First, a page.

For example, the term critical race theory is just now making its way into popular culture, but I was first exposed to the concept while studying sociology. This is the observation that systems and cultures, not just individuals, can be intrinsically racist. When I first heard this, I resisted it mightily, believing racism was an individual trait, not a communal characteristic. I believed this because it allowed me to ignore the benefits of being white in an unjust society and therefore ignore my participation in racism. So long as my heart was pure from the stain of bigotry, I had no responsibility to correct the institutional and cultural injustices people of color have suffered for centuries.
This was light and truth I needed to see and hear, but was unable and unwilling to see and hear. I was content with old truth, wholly rejecting any new truth God might have for me. This was odd, because I was simultaneously studying the Bible, which brims with critical race theory. The prophets of Israel regularly and explicitly called out entire nations for their communal injustice. When the prophet Amos said, “Hear this word, people of Samaria, you who oppress the weak and abuse the needy…you will be cast out.” What is that but critical race theory, the recognition that while sin can be individual, it can also be collective, rooted in historic patterns of bigotry, ignorance, and hatred in which we all participate.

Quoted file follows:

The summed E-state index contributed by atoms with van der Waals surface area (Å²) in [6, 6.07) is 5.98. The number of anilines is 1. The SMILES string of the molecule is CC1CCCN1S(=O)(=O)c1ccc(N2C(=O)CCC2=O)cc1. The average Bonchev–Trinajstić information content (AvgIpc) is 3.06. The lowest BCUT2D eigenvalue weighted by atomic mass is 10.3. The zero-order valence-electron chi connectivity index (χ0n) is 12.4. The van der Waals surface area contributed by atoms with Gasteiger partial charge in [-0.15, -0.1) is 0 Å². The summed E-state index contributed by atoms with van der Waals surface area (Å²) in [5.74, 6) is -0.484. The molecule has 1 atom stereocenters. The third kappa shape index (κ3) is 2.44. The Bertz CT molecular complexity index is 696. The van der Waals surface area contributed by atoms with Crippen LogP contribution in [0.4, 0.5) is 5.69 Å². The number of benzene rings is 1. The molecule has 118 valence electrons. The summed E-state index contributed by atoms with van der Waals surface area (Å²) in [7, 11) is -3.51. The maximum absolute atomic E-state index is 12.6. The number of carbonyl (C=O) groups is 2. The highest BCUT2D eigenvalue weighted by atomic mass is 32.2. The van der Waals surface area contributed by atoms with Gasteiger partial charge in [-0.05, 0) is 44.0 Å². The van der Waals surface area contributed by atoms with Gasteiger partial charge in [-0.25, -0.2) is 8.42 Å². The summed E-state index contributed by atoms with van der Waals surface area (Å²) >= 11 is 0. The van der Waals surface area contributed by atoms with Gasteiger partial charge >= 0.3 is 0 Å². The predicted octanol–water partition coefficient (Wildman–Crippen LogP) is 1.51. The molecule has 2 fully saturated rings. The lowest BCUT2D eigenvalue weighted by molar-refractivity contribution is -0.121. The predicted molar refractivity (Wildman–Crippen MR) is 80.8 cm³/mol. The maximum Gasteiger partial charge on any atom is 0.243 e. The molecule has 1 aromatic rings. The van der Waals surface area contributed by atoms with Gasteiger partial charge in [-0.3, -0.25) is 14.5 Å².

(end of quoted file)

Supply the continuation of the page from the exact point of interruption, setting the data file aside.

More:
I was happy to accept the old truth about individual sin, but far less willing to accept a newer truth of communal evil. But is it new, or just an indication of our biblical and historical ignorance?
I have believed and stopped believing many things I’ve been taught about God. But I have always believed God is eager for us to learn, that God is eager to bring us new light and truth as we are able to hear it, and sometimes even before. The greatest and profoundest truths cannot be found in an idolatrous fascination with the past, but in our expectant and eager search for truth in all its future fullness.